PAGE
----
Has A Presidential Nominee Ever Dropped Out? Some Republicans Wish Donald Trump Would
The Trump campaign is one so steeped in xenophobic insults and outlandish, headline-manufactured statements that it will most certainly go down in the history books as one of the most explosive campaigns this country has seen since the mudslinging days of Andrew Jackson. And while Trump's routine spewing of divisive insults is hardly news — some infamous ones range from the mocking of a reporter with disabilities, to suggesting Sen. John McCain is not a war hero because he was a POW — recent comments made by the Republican presidential nominee have dropped to such unfathomable lows that it has sparked speculation as to whether Trump might be throwing the election. But has a presidential nominee ever dropped out? While the answer is yes, Trump would be setting a modern precedent for dropping out of a presidential race after receiving a nomination from a major political party.
Is Trump actually contemplating dropping out of the race? The Trump campaign has given no indication that they are considering this option, but the fallout from comments Trump made about the Khan family after Khizr Khan, the father of fallen Army captain Humayun Khan, who died in 2004 from a car bombing in Iraq, appeared at the DNC and said that Trump "has sacrificed nothing," has caused some to wonder what extent possible GOP Trump defectors might have on the campaign. In addition, Trump's recent alleged comments regarding nuclear weapons has added fuel to the rumor that Trump's campaign might be nearing an end.
Although it is unprecedented for a candidate to walk away from the presidential election after receiving a nomination from a major party, there was one such Dallas billionaire who ran on the Independent ticket, as pointed out recently by MSNBC's Rachel Maddow. Electronic data business magnate Ross Perot dropped out of the 1992 presidential race after running as a third-party candidate. Perot, an eccentric and outgoing billionaire, who had poignant and critical campaign ads such as “Chicken Feathers, Deep Voodoo and the American Dream,” was unable to recover from some campaign mishaps, including an NAACP incident in which he referred to the attendees as "you people," and dropped out of the race the following month.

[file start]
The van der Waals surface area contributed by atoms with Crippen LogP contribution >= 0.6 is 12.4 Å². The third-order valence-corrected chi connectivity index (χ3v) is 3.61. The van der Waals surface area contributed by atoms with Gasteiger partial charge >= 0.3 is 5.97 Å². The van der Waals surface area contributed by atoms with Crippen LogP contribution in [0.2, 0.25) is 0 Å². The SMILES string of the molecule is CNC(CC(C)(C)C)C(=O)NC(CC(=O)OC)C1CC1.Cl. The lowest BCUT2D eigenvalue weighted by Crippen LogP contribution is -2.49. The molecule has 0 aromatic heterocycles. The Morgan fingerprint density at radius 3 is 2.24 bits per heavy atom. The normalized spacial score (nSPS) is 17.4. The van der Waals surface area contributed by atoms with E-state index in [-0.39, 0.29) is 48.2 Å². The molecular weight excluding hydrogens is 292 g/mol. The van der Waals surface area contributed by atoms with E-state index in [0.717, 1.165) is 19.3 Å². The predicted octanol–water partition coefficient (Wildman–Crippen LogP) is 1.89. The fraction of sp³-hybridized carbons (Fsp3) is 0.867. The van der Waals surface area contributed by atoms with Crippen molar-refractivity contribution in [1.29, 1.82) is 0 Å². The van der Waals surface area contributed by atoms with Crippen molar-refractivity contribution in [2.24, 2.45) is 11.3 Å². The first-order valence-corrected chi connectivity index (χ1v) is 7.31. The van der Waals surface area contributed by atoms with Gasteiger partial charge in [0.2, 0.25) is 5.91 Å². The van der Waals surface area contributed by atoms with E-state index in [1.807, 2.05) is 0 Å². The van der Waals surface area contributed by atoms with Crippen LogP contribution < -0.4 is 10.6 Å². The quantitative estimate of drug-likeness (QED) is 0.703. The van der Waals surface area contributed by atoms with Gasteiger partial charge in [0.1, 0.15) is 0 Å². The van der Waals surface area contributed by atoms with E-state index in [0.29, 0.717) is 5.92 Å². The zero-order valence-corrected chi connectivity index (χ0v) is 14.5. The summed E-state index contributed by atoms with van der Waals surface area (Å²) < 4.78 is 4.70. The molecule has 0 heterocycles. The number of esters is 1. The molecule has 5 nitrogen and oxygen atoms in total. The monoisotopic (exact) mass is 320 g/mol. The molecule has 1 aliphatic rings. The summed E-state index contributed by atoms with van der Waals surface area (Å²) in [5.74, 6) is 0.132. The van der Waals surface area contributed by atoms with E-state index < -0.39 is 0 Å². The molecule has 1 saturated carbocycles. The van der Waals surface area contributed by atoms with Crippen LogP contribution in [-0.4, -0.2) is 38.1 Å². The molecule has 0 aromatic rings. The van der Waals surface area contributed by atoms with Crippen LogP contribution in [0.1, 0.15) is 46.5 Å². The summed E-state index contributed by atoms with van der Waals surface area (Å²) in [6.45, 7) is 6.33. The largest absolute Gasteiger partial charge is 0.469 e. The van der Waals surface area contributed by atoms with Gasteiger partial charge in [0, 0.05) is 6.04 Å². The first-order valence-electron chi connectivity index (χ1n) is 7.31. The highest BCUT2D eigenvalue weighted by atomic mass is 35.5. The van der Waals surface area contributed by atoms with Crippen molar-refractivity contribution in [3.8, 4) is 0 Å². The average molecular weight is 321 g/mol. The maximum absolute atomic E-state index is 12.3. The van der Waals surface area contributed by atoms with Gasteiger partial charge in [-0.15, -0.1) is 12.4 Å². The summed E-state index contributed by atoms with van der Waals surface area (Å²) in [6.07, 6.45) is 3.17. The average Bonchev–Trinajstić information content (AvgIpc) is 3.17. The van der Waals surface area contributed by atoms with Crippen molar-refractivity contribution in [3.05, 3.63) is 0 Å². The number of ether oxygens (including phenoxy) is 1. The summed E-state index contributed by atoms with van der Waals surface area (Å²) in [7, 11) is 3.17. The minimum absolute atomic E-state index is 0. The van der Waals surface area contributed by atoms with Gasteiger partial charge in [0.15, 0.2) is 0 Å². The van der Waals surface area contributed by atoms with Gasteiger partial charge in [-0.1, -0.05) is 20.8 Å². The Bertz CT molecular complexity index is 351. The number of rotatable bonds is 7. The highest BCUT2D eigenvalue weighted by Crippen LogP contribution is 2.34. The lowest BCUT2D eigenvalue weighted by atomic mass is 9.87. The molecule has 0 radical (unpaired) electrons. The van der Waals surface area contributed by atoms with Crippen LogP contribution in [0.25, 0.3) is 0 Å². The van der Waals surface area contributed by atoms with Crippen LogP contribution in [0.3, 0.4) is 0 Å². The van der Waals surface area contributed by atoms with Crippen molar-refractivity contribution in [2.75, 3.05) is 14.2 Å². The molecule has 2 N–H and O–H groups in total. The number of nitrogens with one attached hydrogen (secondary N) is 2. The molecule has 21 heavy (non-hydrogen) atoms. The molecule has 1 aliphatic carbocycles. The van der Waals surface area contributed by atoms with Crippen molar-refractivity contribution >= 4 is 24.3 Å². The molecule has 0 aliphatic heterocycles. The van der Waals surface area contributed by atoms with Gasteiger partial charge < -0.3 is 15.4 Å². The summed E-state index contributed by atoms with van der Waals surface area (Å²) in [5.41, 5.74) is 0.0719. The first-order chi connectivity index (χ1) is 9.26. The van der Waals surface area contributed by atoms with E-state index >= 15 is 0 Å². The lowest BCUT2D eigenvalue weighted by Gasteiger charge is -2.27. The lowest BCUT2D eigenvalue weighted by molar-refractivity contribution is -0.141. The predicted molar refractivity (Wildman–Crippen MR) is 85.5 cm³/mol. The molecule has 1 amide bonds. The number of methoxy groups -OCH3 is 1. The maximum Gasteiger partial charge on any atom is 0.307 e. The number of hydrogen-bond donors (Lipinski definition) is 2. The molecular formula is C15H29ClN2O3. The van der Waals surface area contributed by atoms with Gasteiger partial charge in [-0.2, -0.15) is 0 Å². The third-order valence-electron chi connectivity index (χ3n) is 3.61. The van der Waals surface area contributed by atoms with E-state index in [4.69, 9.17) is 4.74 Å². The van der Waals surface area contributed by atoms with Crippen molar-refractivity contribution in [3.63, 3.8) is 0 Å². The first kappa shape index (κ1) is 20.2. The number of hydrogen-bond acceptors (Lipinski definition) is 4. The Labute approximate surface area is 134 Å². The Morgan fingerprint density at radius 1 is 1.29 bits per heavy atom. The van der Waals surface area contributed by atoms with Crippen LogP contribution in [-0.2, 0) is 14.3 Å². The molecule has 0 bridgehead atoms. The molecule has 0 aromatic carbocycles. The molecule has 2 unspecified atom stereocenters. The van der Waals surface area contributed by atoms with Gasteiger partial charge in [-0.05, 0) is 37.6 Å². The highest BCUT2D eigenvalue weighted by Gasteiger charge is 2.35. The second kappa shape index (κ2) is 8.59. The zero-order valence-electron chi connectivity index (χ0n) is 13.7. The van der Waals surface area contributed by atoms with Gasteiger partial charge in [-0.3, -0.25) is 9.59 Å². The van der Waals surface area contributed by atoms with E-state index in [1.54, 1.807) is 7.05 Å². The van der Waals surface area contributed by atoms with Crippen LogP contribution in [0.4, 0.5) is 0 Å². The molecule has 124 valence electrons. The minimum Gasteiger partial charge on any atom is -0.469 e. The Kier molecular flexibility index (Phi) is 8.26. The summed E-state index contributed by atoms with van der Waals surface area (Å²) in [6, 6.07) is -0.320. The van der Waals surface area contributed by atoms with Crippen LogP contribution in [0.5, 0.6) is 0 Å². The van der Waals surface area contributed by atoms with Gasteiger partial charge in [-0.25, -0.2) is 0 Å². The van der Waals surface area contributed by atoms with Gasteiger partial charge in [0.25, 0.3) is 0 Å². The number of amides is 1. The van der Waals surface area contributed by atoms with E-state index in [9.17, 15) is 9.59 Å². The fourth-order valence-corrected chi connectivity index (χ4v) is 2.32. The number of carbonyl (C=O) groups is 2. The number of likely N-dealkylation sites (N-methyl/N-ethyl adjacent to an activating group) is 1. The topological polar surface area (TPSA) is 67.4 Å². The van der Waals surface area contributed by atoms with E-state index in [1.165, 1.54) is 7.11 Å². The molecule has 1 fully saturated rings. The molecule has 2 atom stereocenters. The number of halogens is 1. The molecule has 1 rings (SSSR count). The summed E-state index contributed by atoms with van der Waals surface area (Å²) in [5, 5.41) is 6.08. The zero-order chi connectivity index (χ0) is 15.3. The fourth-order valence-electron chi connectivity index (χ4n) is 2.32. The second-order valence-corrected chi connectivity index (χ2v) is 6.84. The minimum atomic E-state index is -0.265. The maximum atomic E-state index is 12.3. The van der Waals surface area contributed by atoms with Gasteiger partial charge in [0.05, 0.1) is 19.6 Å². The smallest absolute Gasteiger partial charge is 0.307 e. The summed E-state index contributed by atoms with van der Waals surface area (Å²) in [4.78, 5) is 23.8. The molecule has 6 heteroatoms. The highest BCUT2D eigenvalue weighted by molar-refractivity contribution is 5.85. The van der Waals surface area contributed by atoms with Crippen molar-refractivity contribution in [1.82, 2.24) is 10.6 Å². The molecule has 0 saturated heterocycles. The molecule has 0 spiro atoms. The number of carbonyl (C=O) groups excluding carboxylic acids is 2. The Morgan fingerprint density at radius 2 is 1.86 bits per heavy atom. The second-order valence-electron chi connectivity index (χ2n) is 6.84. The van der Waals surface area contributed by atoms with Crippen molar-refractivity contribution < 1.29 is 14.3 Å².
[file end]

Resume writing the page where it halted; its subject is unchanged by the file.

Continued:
And there was also the Thomas Eagleton scandal, in which Democratic nominee from the 1972 race, George McGovern, had to drop his vice presidential pick, Missouri Sen. Thomas Eagleton, after it was leaked that Eagleton had undergone electroshock therapy for depression during the 1960s. Eagleton admitted to suffering from mental illness, but the times weren't as progressive back then as they are today. Eagleton withdrew from the ticket as the VP nominee, and President Nixon won the re-election in a landslide victory.
So what does all of this history spell for Trump? Well, for starters, while it isn't the most commonplace of occurrences, it is quite feasible and could very well happen if enough GOP lawmakers disavow the presidential candidate.
In the context of the current political climate, in which Trump seems to be battling a never-ending series of controversies, that occurrence isn't entirely impossible. According to a new McClatchy-Marist poll, Democratic presidential candidate Hillary Clinton now has a 15-point lead over Trump, and that lead may continue to widen if the Trump campaign endures any more scandals.